Coaching for resiliency
Coaching for resiliency
Written by Dave Foxall
As any coach will know, task-based coaching is one thing, but coaching someone to develop a quality or attitude is a rather tricky process…
Resilience – a fashionable attribute
Over the last few years, there’s been much talk of the necessity for resilience at senior leadership levels. In a sense, resilience is needed more than ever. Whatever line of business you inhabit, the pace of change and progress shows no sign of slackening, the global economy is still in flux, customer demands are becoming ever more whimsical; and so on…
In fact, given that nobody works in an entirely predictable job, everybody needs a degree of resiliency; it’s a requirement at all levels and in all roles.
What exactly is resiliency?
Resilience is the key to success. Resilience is hanging in there when the going gets tough. But… resilience is not simply being stoic; it is not the clichéd British ‘stiff upper lip’, nor is it laughing in the face of disaster. Resilience is a little more proactive than that; some of the other names it goes by include: optimism, adaptability, flexibility, durability, learning from every situation, and being open to opportunity. To give it Shakespearean edge, resiliency is the ability to withstand (and triumph over) the slings and arrows of outrageous fortune.
How do you develop resilience?
If you’re coaching somebody to be resilient, or are looking to acquire a little more of it for yourself, there are a few key tips to bear in mind.
First, see the bigger picture. Setbacks (those slings and arrows) are almost always related to the details and while they may be serious, it’s only by looking at the whole that solutions can be found. And besides, keeping things in perspective is never a bad idea.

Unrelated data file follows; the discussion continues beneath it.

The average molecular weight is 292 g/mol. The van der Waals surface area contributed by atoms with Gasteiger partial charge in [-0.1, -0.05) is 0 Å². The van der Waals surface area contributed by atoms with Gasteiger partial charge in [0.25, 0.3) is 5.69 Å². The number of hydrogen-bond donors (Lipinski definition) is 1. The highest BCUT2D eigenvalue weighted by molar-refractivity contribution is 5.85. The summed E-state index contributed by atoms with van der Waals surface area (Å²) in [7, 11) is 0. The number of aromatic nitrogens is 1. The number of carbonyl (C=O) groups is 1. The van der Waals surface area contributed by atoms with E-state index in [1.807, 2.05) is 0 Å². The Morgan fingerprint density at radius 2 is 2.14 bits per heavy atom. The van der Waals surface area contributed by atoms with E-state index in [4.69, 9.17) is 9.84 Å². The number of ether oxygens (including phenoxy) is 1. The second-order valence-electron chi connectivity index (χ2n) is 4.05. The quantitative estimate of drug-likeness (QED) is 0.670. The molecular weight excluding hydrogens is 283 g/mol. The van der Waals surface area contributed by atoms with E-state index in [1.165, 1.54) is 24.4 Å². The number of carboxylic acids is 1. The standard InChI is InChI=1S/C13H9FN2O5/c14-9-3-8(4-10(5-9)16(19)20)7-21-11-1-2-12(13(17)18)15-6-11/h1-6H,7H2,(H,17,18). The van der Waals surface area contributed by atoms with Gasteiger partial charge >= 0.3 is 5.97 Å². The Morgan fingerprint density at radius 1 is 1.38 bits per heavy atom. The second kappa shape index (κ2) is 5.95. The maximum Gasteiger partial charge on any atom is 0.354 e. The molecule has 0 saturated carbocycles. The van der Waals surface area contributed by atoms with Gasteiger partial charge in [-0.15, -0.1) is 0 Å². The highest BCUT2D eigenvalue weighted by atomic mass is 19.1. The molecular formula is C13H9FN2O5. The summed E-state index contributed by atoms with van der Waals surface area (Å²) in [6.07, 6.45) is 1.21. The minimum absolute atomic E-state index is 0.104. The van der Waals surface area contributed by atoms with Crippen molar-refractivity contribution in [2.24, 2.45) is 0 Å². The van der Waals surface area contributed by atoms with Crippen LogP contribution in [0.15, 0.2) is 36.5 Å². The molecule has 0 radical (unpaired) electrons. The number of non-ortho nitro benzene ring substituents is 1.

Second, don’t go it alone. The attitude of resilience often goes hand in hand with having a strong network of professional and personal contacts. Just knowing the ‘safety net’ is there is likely to enable you to keep your balance, and if not… well, then you have a network to call on for advice, guidance, and support (sometimes this role can be embodied by the coach).
Third, self-knowledge is usually the foundation of resilience. Clarity on your own strengths and weaknesses, values and motivations, will boost confidence and help you stand up again if you’re feeling knocked down. Given that coaching tends to promote self-awareness in the coachee, it’s fair to say that the coaching process is a resilience-builder.
Key qualities to encourage
You know a resilient person by their behaviour – here are three of the main attributes of resilience:
- Curiosity – resilient people ask a lot of questions, they want to know how things work. At times child-like but never childish, they are prepared to play with new ideas and developments in order to understand them better. There is a healthy sense of wonder and a willingness to experiment, make mistakes, and ask, ‘What did I learn?’
- Adaptability – They are comfortable with ambiguity and contradictory positions and viewpoints. They are not inclined to be overly rigid in their thinking; decisive and firm, yes, but not rigid. When it comes to problem-solving, they are likely to apply both logic and intuition (and if one of those is not their particular strength, they’re comfortable with inviting that specific contribution from others).
- Confident – Resilient people have an air of confidence based on good self-esteem. It’s not that they’re the best at everything (and nor do they think they are) more that they know what their abilities are and are confident that they can find a way forward when facing difficulties.
Finally, if resilience were to have such a thing as a secret ingredient, that ingredient would be…
…a sense of purpose.
Give somebody a goal or an aspiration that they can genuinely commit to, something that they personally want to achieve, and then step out of the way!
Inspired? Then please give us a call on 01582 714280 to see whether we can be of service to you. We’re here to help!